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Resources. So many resources! This is a good thing, though — because with resources comes knowledge, and with knowledge comes that feeling that you can do this. You can understand how autism manifests itself in your child — you don’t have to understand all the ins and outs of the neurological disorder. But you can understand the ins and outs of your amazing and special kid. And then, once you have that, you can share the information with other people in your child’s life, to help ensure that your child has advocates everywhere who understand and support them.

In the Classroom

How autism manifests itself in the classroom will be different for every child, of course, but it’s a good idea to make sure that your child’s school is aware of the diagnoses and specific behaviors they might experience. This is where a good, strong IEP can come in handy! In addition to having an IEP, keeping open lines of communication with your child’s teachers and support staff can help head off concerns before they become bigger issues. Hands in Autism has dozens of outstanding one- or two-pagers that can be helpful for teachers and classroom staff, including visuals for classroom rules and bus-riding rules, ways to ensure your classroom is ready for a child with ASD, and tips on handling peer interactions.

A lot of teachers appreciate it when parents who have children with different needs can recommend some helpful books for their classroom or school library. Or, perhaps you’ve noticed that local library doesn’t have many books that can help older children understand their friends on the autism spectrum. Here are a few of our favorites that you can suggest to teachers or librarians.

For younger children, around ages 3-8, we love books like All My Stripes and My Brother Otto. A Friend for Henry and A Manual for Marco are also great.

For children who are a little older, in the 8-12 range, we’re big fans of The Categorical Universe of Candice Phee and the A Boy Called Bat series. The Survival Guide for Kids With Autism Spectrum Disorders (and Their Parents) is a must-read, as is The Autism Acceptance Book: Being a Friend to Someone with Autism.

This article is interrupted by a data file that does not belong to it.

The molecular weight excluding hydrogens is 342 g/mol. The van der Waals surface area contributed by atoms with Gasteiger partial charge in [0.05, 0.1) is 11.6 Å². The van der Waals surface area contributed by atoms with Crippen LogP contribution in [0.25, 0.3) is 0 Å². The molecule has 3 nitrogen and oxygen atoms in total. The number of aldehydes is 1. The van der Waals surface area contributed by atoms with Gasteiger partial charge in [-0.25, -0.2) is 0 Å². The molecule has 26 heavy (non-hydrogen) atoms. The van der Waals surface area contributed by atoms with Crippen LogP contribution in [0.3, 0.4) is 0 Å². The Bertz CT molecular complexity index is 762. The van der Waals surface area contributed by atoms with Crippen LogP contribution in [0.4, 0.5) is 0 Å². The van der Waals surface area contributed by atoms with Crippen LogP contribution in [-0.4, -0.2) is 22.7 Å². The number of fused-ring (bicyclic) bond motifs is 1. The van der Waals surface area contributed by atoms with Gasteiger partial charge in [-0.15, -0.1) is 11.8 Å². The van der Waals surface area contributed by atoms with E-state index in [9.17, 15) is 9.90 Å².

You can find some additional book options in this HANDS in Autism resource.

Summer and Day Camps / Activities

If you’re looking for summer camps and activities for your autistic child, there are plenty of those around the state! Some are day camps, some are overnight / weekend camps, and some even allow the parents to join! Not surprisingly, the Indianapolis area has many options to choose from, including Easterseals Crossroads, Noble Summer Day Camps, Jameson Camp, and Embracing Abilities. A little further south, you have Camp Yes And in Bloomington – a camp designed for teens 13-18 who are on the autism spectrum – and SpringHill Camps in Seymour. Camp Millhouse and Camp Wy. Not are favorites in the South Bend area and Life Compass Camp in Northwest Indiana has also gotten positive reviews from parents and campers alike. If you’re in Fort Wayne, you may want to check out Camp Red Cedar, and down in Perry County is the outstanding Anderson Woods Camp.

Other Resources to Keep Close at Hand

If you have a school-aged child and are not already aware of IN*SOURCE, you’re going to want to check out their site. They are an organization that offers education support for parents, especially as it relates to legal protections and developing / adhering to IEPs. You can access resources on IEPs, bullying prevention, transitioning to adulthood, and many other topics. They are statewide, and have been helping families navigate the complexities of special education for over 40 years. And, nearly all of their staff are parents of children with special needs who have personal, as well as professional, experience with the special education landscape.

HANDS in Autism is an interdisciplinary training and resource center through IUPUI. Their resources are too numerous to mention, but suffice it to say, there’s something for everyone, from families to educators, from autistic adults to emergency responders. They host an art expo for artists with autism, facilitate virtual meetups and support groups, educate medical professionals on how to treat patients who are autistic, and much more.

If you’re in the Indianapolis area, you’re likely familiar with EasterSeals Crossroads. They offer everything from respite to kids’ nights out, diagnostic evaluations to outpatient therapy. The Arc of Indiana has 42 chapters around the state, many of which offer direct services. Autism Society of Indiana has many online and in-person support groups, as well as case managers who can provide additional support to families. And of course, no discussion of resources for families affected by autism would be complete without the inclusion of the Indiana Resource Center for Autism.

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